Jun 22, 2014; Miami, FL, USA; New York Mets second baseman Daniel Murphy (28) connects for a base hit during the third inning against the Miami Marlins at Marlins Ballpark. Mandatory Credit: Steve Mitchell-USA TODAY Sports

To Contend, Mets Must Keep Daniel Murphy

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The Mets cannot trade Daniel Murphy – not if they are serious about contending.

Not when they have the third worst OPS in the majors and threaten to finish among the bottom two teams for the second straight year. Not when their shortstop is hitting .236 and their catcher is fresh off a demotion to Triple-A.

Not when their franchise player is slugging a career worst .396 and certainly not when their manager refers to a 40-year old who sat out 2013 and hasn’t been a productive every day player in four seasons, as a “run producer.”

Because this year the Mets aren’t supposed to be “sellers” at the trade deadline. Because 2014 was the year Sandy Alderson’s plan was supposed to finally come into place and the Mets were finally supposed to start mounting a run at the playoffs.

The notoriously patient and wry GM said as such when Matt Harvey had his surgery last August, he confirmed it through the trials of winter by his free agent signings, and as the season has dragged on, reports have indicated that the Mets have stuck to the mantra: after five dreary seasons of rebuilding, the Mets are done being sellers.

But if the Mets trade Daniel Murphy, then what exactly are they planning on buying?

Murphy is by both traditional measures – average – and advanced ones – WAR – the Mets’ best hitter, and he’s under team control through at least 2015 at a relatively cheap price. For an offense-starved team like New York, what short-term benefit could be accrued by trading away your biggest run producer?

No rival team is likely to give Alderson immediate offensive support in exchange for Murphy. A return package would almost certainly be comprised of either young pitching near or at the major league level, or position prospects.

New York, though, doesn’t need pitching; they have it in droves.

Dillon Gee, Jon Niese, and Bartolo Colon are all established starters under contract through at least 2015. Ace Matt Harvey will return next season, and Zack Wheeler and Jacob DeGrom have both shown tremendous promise over the course of their brief careers. Below them, top prospects Rafael Montero and Noah Syndergaard are on the threshold of the majors.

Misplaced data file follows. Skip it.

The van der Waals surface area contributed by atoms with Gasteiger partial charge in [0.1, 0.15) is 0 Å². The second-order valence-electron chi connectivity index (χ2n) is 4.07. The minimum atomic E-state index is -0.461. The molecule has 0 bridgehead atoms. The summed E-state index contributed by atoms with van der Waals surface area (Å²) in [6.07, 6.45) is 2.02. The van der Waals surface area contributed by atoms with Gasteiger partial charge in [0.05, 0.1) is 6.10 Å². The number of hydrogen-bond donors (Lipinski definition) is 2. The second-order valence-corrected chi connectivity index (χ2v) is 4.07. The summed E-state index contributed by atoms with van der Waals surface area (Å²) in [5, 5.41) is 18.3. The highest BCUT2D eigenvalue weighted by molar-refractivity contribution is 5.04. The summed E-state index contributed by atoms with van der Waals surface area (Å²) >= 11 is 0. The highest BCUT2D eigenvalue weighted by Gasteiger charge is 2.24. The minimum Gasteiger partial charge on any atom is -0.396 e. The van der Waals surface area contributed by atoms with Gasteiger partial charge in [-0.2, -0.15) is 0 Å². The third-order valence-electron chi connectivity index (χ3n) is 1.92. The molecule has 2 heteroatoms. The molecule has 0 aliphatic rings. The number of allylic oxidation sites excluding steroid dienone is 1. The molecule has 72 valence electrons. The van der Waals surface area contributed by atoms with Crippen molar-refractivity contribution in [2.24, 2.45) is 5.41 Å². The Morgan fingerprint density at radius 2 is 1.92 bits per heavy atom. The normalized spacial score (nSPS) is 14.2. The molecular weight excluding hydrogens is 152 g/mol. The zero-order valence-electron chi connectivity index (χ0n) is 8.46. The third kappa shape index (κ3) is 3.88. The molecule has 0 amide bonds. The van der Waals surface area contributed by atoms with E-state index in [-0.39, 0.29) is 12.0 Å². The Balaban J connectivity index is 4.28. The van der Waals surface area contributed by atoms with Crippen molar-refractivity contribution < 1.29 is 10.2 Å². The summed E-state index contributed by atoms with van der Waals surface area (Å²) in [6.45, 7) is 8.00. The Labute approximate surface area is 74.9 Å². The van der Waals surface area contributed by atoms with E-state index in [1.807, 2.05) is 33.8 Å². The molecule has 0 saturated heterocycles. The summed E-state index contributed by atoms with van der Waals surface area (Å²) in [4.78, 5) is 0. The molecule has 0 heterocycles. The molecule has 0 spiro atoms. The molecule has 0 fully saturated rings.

As it is, the Mets already have a a playoff caliber rotation; their 3.68 ERA is the eighth best in the majors.

Granted, you can never have too much pitching, as evidenced by the injuries and struggles of several of the aforementioned starters, but clearly the Mets are not starved in this department.

On the other hand, New York could in fact use some hitting prospects. Their farm system at the upper levels is relatively sparse in this area. Trading veteran hitters for prospects, though, would be selling, just the thing Alderson and most every report from the Mets’ camp has insisted this front office would not do.

Prospects are risky and even if they pan out, there’s no guarantee they will do it on a schedule. It took Chris Davis five big league seasons before he became a star, Carlos Gomez needed six.

And those are the better cases. Oftentimes, the prospects bust entirely.  Good luck finding an All-Star jersey with the names of Lastings Milledge or Fernando Martinez emblazoned on the back.

The Mets need hitting now. The Amazin’s have scored the 10th fewest runs in all of baseball, and the only reason they don’t rank lower is sheer luck. They have hit a major league high 60% of their home runs with men on base. Like much of so-called “clutch hitting,” that is an aberration that will normalize with time.

Trading away their most professional batter is likely not going to help anything. If they want to be buyers, they should be buying from a point of strength to fill a point of weakness, moving young pitching for established hitting.

Or, if the front office wants to build in a similar fashion to the Rays and Athletics, and hoard their young pitching – as some reports have indicated they intend on doing – that’s fine, too. Oakland and Tampa, however, scarcely ever traded away prime hitting. They have opted instead to move established starting pitchers, dealing Gio Gonzalez and Trevor Cahill, James Shields and Matt Garza.

Following their path would mean shopping Bartolo Colon for a young bat. Such a move could bolster the Mets offense and would be rather sensible. Although Colon is on the books through next season, at 41 and in questionable shape, his continued health and effectiveness are far from guaranteed.

The Mets have not said they will trade Murphy, only that they will listen to offers. But even that seems folly, a diversion from their primary goal of adding offense.

Going forward, it won’t matter if the Mets have a rotation reminiscent of the ’98 Braves or the 2013 Astros. If they don’t score runs, they’re not going anywhere. Right now, with most of the team, including David Wright, underperforming, Daniel Murphy is the closest thing to a star caliber hitter New York’s got.

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